05 de May 2012

Bogota is one of the cities with the highest potential to draw foreign investment in the region


Figures from the Central Bank about Foreign Direct Investment in 2011 confirm that Colombia has become a very attractive investment destination.   Bogota is the Colombian city that most concentrates capital flows towards value-added sectors. 

While Foreign Direct Investment (FDI) flows reaching US$ 2,828 million in 2011, Bogota received 70% of the national total amounts, not counting investments in the oil industry and financial portfolios.  Compared to 2010, investment grew by 74%, which is clear evidence of good economic performance and of the city's significant dynamism. 
From a sectors perspective, FDI accounted for over 60% of the inbound flows, followed by FDI coming from the trade and hospitality sectors.  In terms of countries of origin, Spain (US$444.5 million) and Chile (US$436.7 million) were the main originators of FDI towards Bogota, with shares of 16% and 15%, respectively.   It is noteworthy that, compared to 2010, Chile displaced the United States, as the latter showed investment figures of US$203.6 million. 
Invest in Bogota, the agency for the promotion of investment in the city, has identified the following strategic sectors to attract foreign investment, based on their generation of high added-value employment and the transfer of technology and knowledge:  agro-industry and bio-technology (fruits and vegetables, cosmetics and pharmaceutical), energy (services for the hydrocarbon, mining and renewable energy sector), professional services (BPO / ITO / audiovisual production), industrial (plastics, auto-parts, medical devices), health and tourism. 
Since 2006, Invest in Bogota has facilitated and supported the establishment of about 75 foreign companies in the city, with investments close to USD400 million, generating close to 10.500 jobs. 

The agency's success stories include multi-nationals such as Genpact, Indian leader in BPM (Business Process Management), which established itself in the Bogota Free Trade Zone; Solalia, a Spanish Software Developer; CPL Aromas, a British company which produces industrial fragrances; Agrekko or Cameron, companies providing services for the oil and gas industry.  
On May 8th, the results from the ranking of Most attractive Latin American Cities for Investments in 2012 will be published, as developed by Inteligencia de Negocios (IdN), a Chilean firm, and the Universidad del Rosario (CEPOEC).  The main purpose of this study is to determine which are the cities in Latin America which are most attractive for investors.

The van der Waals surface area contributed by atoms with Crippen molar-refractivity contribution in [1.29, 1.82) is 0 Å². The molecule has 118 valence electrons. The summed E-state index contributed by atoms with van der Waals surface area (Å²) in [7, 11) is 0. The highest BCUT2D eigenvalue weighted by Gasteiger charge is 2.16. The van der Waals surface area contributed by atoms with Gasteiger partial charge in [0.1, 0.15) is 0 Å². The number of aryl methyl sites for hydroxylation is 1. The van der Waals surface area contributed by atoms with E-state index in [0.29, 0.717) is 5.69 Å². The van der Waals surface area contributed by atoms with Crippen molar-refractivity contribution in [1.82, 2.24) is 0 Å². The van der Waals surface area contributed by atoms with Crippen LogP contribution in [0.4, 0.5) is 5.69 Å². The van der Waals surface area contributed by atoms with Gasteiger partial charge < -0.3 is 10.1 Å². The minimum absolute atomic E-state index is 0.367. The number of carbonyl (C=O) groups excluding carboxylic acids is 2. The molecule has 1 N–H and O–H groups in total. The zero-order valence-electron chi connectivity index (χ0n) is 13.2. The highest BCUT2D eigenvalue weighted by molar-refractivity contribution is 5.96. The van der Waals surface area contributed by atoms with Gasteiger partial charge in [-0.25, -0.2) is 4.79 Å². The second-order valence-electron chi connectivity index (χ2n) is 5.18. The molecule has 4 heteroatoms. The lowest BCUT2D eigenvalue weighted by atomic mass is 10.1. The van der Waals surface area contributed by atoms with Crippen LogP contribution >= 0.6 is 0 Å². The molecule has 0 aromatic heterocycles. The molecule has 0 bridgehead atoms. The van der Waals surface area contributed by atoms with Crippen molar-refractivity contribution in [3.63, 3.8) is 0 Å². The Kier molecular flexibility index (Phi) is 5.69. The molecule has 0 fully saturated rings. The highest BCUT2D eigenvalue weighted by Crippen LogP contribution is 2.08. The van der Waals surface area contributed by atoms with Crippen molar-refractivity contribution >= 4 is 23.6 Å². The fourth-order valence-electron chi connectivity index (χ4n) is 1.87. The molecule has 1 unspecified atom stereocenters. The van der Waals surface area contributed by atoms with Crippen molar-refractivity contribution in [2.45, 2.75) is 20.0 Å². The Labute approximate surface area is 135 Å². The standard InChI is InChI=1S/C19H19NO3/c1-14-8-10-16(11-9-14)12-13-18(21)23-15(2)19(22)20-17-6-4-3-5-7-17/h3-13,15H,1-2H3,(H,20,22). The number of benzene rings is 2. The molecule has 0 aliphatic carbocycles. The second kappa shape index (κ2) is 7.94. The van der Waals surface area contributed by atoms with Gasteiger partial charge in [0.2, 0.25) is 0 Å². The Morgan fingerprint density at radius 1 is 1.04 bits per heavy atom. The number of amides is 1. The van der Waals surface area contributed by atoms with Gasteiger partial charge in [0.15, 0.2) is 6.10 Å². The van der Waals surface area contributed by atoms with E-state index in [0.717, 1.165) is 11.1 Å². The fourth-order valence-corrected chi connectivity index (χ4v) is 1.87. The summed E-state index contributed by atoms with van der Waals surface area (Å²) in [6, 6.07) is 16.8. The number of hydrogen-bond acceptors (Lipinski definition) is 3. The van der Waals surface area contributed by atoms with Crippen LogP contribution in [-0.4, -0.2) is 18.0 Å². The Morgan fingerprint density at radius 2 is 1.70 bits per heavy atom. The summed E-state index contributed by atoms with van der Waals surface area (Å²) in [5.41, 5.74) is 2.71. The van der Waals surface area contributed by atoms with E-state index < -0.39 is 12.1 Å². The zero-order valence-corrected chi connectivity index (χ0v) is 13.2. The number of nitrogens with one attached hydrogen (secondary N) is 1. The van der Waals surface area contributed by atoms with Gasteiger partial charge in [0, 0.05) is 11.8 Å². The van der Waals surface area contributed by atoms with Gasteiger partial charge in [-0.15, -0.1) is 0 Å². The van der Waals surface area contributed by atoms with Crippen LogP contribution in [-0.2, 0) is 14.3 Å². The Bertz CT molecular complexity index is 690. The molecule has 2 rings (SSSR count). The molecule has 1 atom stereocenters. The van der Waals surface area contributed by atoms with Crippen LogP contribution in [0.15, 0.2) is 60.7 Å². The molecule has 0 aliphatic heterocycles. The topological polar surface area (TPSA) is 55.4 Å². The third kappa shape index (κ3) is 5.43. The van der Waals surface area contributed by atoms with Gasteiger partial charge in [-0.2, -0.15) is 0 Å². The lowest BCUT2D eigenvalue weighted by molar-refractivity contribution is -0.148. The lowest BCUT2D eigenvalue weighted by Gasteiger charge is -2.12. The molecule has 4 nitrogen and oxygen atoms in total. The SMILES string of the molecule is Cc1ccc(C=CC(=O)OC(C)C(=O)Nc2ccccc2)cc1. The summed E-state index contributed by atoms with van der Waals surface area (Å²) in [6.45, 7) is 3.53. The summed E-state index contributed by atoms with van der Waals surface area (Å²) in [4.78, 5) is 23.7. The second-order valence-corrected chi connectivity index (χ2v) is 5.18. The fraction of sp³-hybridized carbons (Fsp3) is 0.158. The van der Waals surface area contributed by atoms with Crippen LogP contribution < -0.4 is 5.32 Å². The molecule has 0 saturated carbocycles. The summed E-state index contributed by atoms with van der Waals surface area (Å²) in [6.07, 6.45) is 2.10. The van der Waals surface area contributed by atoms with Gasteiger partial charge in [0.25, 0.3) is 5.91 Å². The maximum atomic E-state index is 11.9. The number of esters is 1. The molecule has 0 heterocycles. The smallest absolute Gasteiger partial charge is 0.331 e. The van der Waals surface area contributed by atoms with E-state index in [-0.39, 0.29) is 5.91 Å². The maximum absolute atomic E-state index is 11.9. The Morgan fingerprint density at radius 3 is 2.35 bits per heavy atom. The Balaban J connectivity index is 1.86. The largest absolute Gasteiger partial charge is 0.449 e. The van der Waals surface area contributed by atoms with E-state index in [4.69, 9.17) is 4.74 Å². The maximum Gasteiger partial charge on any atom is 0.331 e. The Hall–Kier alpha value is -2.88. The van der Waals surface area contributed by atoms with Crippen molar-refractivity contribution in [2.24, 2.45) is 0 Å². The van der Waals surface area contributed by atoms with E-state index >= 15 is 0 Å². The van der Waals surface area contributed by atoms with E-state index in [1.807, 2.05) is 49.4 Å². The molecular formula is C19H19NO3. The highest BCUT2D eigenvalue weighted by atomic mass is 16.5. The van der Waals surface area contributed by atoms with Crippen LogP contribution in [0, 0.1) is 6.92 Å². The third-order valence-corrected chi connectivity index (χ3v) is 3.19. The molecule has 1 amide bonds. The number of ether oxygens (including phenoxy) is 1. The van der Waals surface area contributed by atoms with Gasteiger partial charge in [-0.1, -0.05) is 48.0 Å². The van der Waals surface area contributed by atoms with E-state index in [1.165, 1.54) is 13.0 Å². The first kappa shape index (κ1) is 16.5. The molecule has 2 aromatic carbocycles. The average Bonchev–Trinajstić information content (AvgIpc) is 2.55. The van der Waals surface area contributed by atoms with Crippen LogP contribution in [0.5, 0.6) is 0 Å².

It focuses mainly on the variables and indicators that make a city more or less attractive for investors, when making investment decisions.  What few information is already known about this ranking, is already interesting:  

  • Bogota was ranked 5th, higher than Buenos Aires. 

  • It is the first time that Bogota manages to be ranked within the select five in Latin America. 

  • Bogota continues to be the leader among the cities in the Andean Region.  

  • This result comes in addition to the other achievements the city has already been reporting for over seven years. 

This report allows Bogota to compare its strengths, weaknesses and opportunities against other cities in terms of attracting investments.  Nowadays, it is the cities the ones competing to position themselves as attractive investment destinations, and in this "competition", having first-hand knowledge about the successful experiences to draw investment, gives both the City as well as Invest in Bogota the possibility of adopting international best practices in that sense.  

How did Bogota manage to be ranked among the "top 5"? 

  • Internationally, Bogota boasts a very favorable image, and has an admirable position, which has allowed it to climb up this ranking. 
  • In terms of managing the city's appeal and promotion, Bogota has been traditionally viewed as one of the most dynamic in the region.  In more recent times, the favorable investment conditions that Colombia offers, as a country, have supported the city's positive results. 
  • The city has been renowned for providing abundant and high-quality information via Internet for investors and businessmen who are making decisions about opening their operations or headquarters somewhere in Latin America.  
  • The recent results from the World Bank's "Doing Business", which use Bogota as a benchmarking, attest to the significant progress that the city has had in reducing transaction costs.  The number of steps and costs associated to enterprise proceedings has gone down, which allows the city to receive a positive score as a venue to do business in.  
  • The recent establishment of several multi-national companies, has allowed for positive dynamics to be generated, making it all the more attractive for a company to establish itself in the city. This is a sign of investor confidence.  
  • Economic strength.  With an estimated GDP of over US$70.000 million, and a market size in excess of 7 million inhabitants, Bogota has become one of the most important business centers in the region.